Saturday, August 10, 2013

Movie Post: There's Always Tomorrow (1956)

[Note to readers: I'm not turning this into a movie blog, but I do want to write about movies sometimes just to remember what I thought of them and to get warmed up for writing. I'll mark these with "movie post" so that you can skip them if you're not interested.]

Last night, as I was trying to kick a vicious headache, I watched There's Always Tomorrow (1956) with Fred MacMurray and Barbara Stanwyck. Double Indemnity is one of my favorite movies, straight down the line, but this wasn't that  incarnation of Fred MacMurray and Barbara Stanwyck. Here they're neither the screwball comedy couple of Remember the Night (1940) nor the noir couple of Double Indemnity. They're halfway between Double Indemnity and their 1960s alter egos as pipe-smoking dad on My Three Sons and western matriarch on The Big Valley.

 Fun fact: MacMurray had it in his contract for My Three Sons that he could shoot all his scenes--reaction shots, dialogue, everything-- over the course of a couple weeks, MOOC-style, and then leave for the year, letting all the other actors emote to a blank wall when they were supposed to be talking to him in each episode. 
Figure 1. Shopping in style in Double Indemnity. Fun fact: the canned goods were rationed, since it was wartime, and guards made sure that no one took them away from the set after the day's shooting was done.
Figure 2: Classic Sirk, from the window to the reflection to the rain.
Anyway. As you see the camera angles, use of mirrors and screens, and copious amounts of suburban unhappiness, you'd start to think that this is a  Douglas Sirk movie, and you'd be right.  There's even a scene of Stanwyck looking out the window in the rain (as in All That Heaven Allows) and the shadows of the drops coursing down her cheeks like tears.

Clifford Groves (MacMurray) is a toy manufacturer in Los Angeles, married to a thoroughly domestic Joan Bennett. She's entirely wrapped up in their shrill, annoying teenage children and has no lines in the script that don't establish how indifferent she is to anything else, including Cliff.  The oldest, their insufferable son Vinnie, is played by William Reynolds, reprising his portrayal of the insufferable son of Jane Wyman in All That Heaven Allows the previous year and just as determined to put the kibosh on his father's happiness.

Figure 3. Pay attention to the robot. Like Hedda Gabler's gun, it shows up again later.
Norma Miller Vale (Stanwyck), a famous dress designer, comes to town with a trunk full of dresses and a gigantic torch that she's been carrying for Cliff all these years, as evidenced by the photo she carries of him during their relationship in earlier, happier times.  They meet, talk, and go to the theater after his wife won't go. Ignored by his family, Cliff starts to see Norma's charms all over again, since she's the only person who takes an interest in him.

Figure 4. They're happy, so of course it won't last.
When he has a business meeting in Palm Grove, the two meet there by accident. They swim, dance, and enjoy each other's company.  Palm Grove is their green world, although with characteristic Sirkian irony (foreshadowing?) it's actually a desert. They're seen by Vinnie and his friends, and Vinnie gets his righteous armor on to do battle.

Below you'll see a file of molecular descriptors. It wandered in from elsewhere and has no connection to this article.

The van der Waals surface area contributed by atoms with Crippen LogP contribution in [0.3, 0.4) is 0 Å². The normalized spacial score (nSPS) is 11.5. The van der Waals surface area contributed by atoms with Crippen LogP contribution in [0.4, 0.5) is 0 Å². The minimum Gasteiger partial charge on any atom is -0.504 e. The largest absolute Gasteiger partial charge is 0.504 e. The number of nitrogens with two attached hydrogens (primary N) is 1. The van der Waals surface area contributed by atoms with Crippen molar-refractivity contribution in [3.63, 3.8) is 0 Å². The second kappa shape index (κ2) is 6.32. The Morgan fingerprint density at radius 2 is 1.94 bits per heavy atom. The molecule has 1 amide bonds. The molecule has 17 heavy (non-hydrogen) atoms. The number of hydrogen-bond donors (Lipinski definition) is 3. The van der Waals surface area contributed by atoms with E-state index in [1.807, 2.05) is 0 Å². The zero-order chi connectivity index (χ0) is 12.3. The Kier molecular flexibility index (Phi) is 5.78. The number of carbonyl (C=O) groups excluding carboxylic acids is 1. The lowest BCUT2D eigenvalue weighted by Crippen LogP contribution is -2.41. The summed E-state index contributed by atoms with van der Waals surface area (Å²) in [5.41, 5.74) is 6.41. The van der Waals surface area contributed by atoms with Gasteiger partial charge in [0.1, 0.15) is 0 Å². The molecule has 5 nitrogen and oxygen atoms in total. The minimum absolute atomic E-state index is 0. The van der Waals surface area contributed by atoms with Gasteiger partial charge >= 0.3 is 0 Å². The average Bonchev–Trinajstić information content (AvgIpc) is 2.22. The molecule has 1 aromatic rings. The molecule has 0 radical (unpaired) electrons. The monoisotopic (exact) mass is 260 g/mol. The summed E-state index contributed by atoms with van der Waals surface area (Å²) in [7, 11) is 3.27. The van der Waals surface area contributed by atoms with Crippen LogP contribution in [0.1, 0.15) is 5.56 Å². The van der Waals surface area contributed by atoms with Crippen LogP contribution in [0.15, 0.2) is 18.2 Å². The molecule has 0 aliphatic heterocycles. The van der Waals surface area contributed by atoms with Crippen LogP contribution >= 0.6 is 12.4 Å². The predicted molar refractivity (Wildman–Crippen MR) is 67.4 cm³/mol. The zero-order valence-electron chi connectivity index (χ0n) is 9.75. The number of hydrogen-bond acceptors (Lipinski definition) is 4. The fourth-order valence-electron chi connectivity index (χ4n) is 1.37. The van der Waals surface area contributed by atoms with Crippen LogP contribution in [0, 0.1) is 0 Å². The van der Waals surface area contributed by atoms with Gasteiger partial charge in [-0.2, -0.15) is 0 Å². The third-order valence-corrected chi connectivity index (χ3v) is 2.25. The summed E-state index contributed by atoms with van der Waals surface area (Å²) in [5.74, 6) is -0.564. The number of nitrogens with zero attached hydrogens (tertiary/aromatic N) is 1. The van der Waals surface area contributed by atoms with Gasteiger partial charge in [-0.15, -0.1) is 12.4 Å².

Convinced that Something Is Going On, though everything's innocent, Vinnie starts listening in on his father's phone calls, despite the sensible protests of his girlfriend, Ann. "Nothing's going on, but I wouldn't blame him if he did stray," says Ann, to which we all say amen. 

The rest seems predictable: Cliff wants Norma to run away with him; Vinnie and his sister go to see Norma and plead with her not to take their father away; and Norma does the noble thing and gets on the plane for New York.

Figure 5. You can see it in her eyes: why not let them have it? Classic Stanwyck.
But what's not predictable is that before she leaves, Norma lets them have it: about how they ignore their father, taking him for granted so that he looks for affection elsewhere. It's a slightly skewed and far less creepy version of the logic in The Philadelphia Story,  when Tracy Lord's father says he wouldn't have strayed if his daughter had paid more attention to him.

Also not predictable: after Norma tells him that what they feel can't replace his family and bids him goodbye, there's a scene in which Cliff looks out into the industrial hellscape as the robot marches down a long, empty table. That's his mechanical life from now on, and he knows it. The movie continues, with Cliff going back to his family and Mrs. Cliff making small noises about neglecting him, but MacMurray's face looks haunted even as his family surrounds him.

The ending mocks the whole "man's return to the family after a vixen threatens it" plot of so many melodramas.  Sirk often hints at some kind of muted happiness after happiness denied, but the look on MacMurray's face totally negates it. The title says that there's always a tomorrow, but his look says there isn't.


Historiann said...

OMG. I must see this movie! Thanks for the terrific review.

Movies for grownups: what a concept!

Urdu Novels said...
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undine said...

Historiann--thanks! Movies for grownups: I know, right? The robot is not even a hero in this one.